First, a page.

Guiding Light of The Month

All is light, all is love, ignorance and egoism are but vain phantoms, they can be dissolved. And over all things spreads Thy sovereign peace, Thy fecund calmness. - The Mother

From the Editor’s Desk (Oct 2015)

Gratitude is the next in the spectrum of qualities or virtues on The Mother’s symbol and this shall be the theme of exploration in this October issue of our Newsletter. According to records, the word “gratitude” originated around the 15th century from the medieval Latin word. “gratitudinem” or thankfulness or Latin “gratus”, thankful.  The earlier Latin word of the 12th century, “gratia” appears to be a predecessor of “gratus”, meaning (1) a pleasing quality, (2) favour or goodwill and (3) gratitude or thankfulness. In the Sanskrit form, gratitude is referred to as kritagyata.

The Mother refers to this quality as a psychic virtue, a vibration, in its purity, quite akin to the quality of the vibration of Love (note the capital letter that dots the beginning of this word), only slightly varied in its shade of colour. It is a quality that widens one, according to The Mother, and one that is, “within the reach of human consciousness, the one that draws you the most out of your ego.”

So what is this Gratitude, in actual terms, in one’s ordinary life? How is it known, recognised and reciprocated? Perhaps it is a vibration that does not arise when one lives one’s life ordinarily, left to the slow process of evolution and the whims and fancies of one’s nature? One needs to find out, it appears. The Mother says that, “of all movements, [this is] the one that gives perhaps the most joy – an unalloyed joy, untainted by that egoism…”The realization that one can do nothing in one’s small person, that it is only the Divine who moves every atom… in such a state, there is hope of gratitude, as the response to this realization, this feeling of  gratitude that wells from within that Grace had taken care of one, whatever the situation. We must have all felt gratitude at one point or other in life, some of us more often than the other.  Whatever the case may, how does “gratitude” feel like? What is the vibration of gratitude like?  This has to be contemplated upon, lived in order to know for sure the vibration. The Mother’s aid is here too:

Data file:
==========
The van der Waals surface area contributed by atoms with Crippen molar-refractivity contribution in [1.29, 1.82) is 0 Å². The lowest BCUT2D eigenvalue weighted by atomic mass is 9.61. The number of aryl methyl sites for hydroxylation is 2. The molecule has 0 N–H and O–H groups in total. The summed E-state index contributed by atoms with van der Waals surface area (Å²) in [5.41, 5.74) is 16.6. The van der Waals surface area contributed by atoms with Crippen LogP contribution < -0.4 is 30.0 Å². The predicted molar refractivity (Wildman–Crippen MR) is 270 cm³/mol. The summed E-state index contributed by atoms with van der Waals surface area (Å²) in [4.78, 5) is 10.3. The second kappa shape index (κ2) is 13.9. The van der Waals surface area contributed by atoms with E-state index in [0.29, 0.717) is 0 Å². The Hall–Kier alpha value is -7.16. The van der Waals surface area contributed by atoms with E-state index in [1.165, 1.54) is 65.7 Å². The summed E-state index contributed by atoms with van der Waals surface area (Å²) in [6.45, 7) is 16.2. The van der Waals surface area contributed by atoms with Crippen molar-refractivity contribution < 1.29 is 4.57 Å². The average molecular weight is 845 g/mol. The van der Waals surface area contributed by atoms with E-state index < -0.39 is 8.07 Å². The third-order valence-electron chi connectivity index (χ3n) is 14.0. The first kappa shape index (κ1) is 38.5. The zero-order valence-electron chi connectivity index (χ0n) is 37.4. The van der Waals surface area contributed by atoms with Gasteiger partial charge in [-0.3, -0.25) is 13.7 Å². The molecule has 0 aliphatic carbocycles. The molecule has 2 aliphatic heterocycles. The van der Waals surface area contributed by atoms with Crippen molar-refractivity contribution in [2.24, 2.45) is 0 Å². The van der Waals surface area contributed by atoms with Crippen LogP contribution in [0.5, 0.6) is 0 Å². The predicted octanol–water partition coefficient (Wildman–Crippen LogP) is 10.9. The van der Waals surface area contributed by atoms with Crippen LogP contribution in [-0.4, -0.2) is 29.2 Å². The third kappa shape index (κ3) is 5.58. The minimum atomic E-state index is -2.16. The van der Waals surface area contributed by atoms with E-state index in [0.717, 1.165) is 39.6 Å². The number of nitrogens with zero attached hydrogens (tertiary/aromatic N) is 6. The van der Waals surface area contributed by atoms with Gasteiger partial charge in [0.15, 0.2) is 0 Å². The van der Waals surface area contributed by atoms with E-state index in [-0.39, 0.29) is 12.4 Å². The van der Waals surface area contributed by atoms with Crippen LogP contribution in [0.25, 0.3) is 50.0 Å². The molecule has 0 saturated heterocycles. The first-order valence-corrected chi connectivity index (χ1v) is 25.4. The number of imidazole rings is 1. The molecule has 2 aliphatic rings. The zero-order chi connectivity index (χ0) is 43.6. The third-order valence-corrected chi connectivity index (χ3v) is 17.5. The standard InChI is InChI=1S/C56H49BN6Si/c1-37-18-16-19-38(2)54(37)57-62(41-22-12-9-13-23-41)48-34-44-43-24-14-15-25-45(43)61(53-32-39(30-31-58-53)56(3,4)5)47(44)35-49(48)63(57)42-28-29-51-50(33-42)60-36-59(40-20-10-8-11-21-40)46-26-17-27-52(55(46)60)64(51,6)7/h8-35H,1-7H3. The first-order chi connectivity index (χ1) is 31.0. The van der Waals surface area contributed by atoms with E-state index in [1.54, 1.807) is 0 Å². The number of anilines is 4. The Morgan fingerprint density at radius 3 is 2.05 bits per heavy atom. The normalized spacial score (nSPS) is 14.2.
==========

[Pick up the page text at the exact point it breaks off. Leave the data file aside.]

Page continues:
“One hears a bird sing, sees a lovely flower, looks at a little child, observes an act of generosity, reads a beautiful sentence, looks at the setting sun, no matter what, suddenly this comes upon you, this kind of emotion – indeed, so deep, so intense – that the world manifests the Divine, that there is something behind the world which is the Divine. “

“It is a very special vibration unlike anything other than itself. It is something that widens you, that fills you, that is so fervent.”

Feelings of wideness, awe, and a kind of thankfulness that one is associated with whatever that gave rise to that feeling – that must be gratitude. We may take a minute to re-live this vibration, instantly feeling grateful for the life we have been given and all the opportunities to excel one’s small self, perhaps. Or else, one does not know this vibration, this quality. But it seems that whatever has been written about it, discussed about makes it a quality worth knowing, worth aspiring to know and live. For who would want to live within the narrow confines of a complaining nature? We do know how limiting one feels within whenever we get into a complaining mode, which is probably diametrically opposite to the movement of gratitude. For gratitude then we aspire, more and more, pure and unalloyed.

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